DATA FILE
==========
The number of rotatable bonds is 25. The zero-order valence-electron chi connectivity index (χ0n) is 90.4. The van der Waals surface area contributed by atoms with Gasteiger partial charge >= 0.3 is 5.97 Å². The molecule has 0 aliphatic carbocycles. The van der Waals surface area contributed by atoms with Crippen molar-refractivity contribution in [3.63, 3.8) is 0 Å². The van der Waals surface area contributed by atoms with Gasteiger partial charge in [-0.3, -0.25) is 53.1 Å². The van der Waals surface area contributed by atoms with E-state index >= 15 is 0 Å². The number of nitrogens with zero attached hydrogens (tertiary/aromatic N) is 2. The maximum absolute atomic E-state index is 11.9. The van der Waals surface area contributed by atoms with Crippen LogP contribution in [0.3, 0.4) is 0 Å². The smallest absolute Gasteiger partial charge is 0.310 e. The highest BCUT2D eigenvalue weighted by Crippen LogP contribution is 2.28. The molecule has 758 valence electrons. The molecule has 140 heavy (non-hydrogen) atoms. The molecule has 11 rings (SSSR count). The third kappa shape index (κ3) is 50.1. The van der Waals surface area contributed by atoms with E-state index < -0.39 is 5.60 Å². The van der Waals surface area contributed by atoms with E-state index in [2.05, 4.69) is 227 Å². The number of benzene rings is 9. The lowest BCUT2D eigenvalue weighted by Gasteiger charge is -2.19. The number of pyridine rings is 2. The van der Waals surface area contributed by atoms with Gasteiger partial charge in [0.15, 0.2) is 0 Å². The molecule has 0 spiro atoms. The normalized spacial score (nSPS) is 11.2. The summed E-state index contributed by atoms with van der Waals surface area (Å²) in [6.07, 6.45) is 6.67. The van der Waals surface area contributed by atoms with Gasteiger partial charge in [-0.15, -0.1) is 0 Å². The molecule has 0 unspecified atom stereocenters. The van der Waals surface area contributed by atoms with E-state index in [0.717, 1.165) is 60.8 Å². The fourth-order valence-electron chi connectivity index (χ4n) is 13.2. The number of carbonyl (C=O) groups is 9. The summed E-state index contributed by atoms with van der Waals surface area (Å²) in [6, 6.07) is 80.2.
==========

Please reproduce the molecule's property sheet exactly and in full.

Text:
The number of rotatable bonds is 25. The zero-order valence-electron chi connectivity index (χ0n) is 90.4. The van der Waals surface area contributed by atoms with Gasteiger partial charge >= 0.3 is 5.97 Å². The molecule has 0 aliphatic carbocycles. The van der Waals surface area contributed by atoms with Crippen molar-refractivity contribution in [3.63, 3.8) is 0 Å². The van der Waals surface area contributed by atoms with Gasteiger partial charge in [-0.3, -0.25) is 53.1 Å². The van der Waals surface area contributed by atoms with E-state index >= 15 is 0 Å². The number of nitrogens with zero attached hydrogens (tertiary/aromatic N) is 2. The maximum absolute atomic E-state index is 11.9. The van der Waals surface area contributed by atoms with Crippen LogP contribution in [0.3, 0.4) is 0 Å². The smallest absolute Gasteiger partial charge is 0.310 e. The highest BCUT2D eigenvalue weighted by Crippen LogP contribution is 2.28. The molecule has 758 valence electrons. The molecule has 140 heavy (non-hydrogen) atoms. The molecule has 11 rings (SSSR count). The third kappa shape index (κ3) is 50.1. The van der Waals surface area contributed by atoms with E-state index < -0.39 is 5.60 Å². The van der Waals surface area contributed by atoms with E-state index in [2.05, 4.69) is 227 Å². The number of benzene rings is 9. The lowest BCUT2D eigenvalue weighted by Gasteiger charge is -2.19. The number of pyridine rings is 2. The van der Waals surface area contributed by atoms with Gasteiger partial charge in [0.15, 0.2) is 0 Å². The molecule has 0 spiro atoms. The normalized spacial score (nSPS) is 11.2. The summed E-state index contributed by atoms with van der Waals surface area (Å²) in [6.07, 6.45) is 6.67. The van der Waals surface area contributed by atoms with Gasteiger partial charge in [-0.15, -0.1) is 0 Å². The molecule has 0 unspecified atom stereocenters. The van der Waals surface area contributed by atoms with E-state index in [0.717, 1.165) is 60.8 Å². The fourth-order valence-electron chi connectivity index (χ4n) is 13.2. The number of carbonyl (C=O) groups is 9. The summed E-state index contributed by atoms with van der Waals surface area (Å²) in [6, 6.07) is 80.2.